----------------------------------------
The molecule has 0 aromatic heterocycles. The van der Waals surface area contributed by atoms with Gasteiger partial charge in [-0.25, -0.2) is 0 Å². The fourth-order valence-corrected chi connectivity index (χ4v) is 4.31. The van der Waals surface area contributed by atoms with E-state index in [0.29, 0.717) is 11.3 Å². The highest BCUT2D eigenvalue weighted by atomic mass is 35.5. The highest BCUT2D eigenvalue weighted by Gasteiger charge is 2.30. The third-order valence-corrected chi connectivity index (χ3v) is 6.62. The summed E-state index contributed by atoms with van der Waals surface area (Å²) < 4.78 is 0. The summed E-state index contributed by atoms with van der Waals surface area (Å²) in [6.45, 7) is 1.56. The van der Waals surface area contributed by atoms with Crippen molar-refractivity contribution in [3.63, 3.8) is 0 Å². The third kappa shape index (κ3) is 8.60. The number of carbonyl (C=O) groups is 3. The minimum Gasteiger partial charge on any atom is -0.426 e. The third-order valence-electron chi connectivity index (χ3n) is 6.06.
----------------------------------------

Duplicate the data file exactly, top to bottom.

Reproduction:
The molecule has 0 aromatic heterocycles. The van der Waals surface area contributed by atoms with Gasteiger partial charge in [-0.25, -0.2) is 0 Å². The fourth-order valence-corrected chi connectivity index (χ4v) is 4.31. The van der Waals surface area contributed by atoms with E-state index in [0.29, 0.717) is 11.3 Å². The highest BCUT2D eigenvalue weighted by atomic mass is 35.5. The highest BCUT2D eigenvalue weighted by Gasteiger charge is 2.30. The third-order valence-corrected chi connectivity index (χ3v) is 6.62. The summed E-state index contributed by atoms with van der Waals surface area (Å²) < 4.78 is 0. The summed E-state index contributed by atoms with van der Waals surface area (Å²) in [6.45, 7) is 1.56. The van der Waals surface area contributed by atoms with Crippen molar-refractivity contribution in [3.63, 3.8) is 0 Å². The third kappa shape index (κ3) is 8.60. The number of carbonyl (C=O) groups is 3. The minimum Gasteiger partial charge on any atom is -0.426 e. The third-order valence-electron chi connectivity index (χ3n) is 6.06.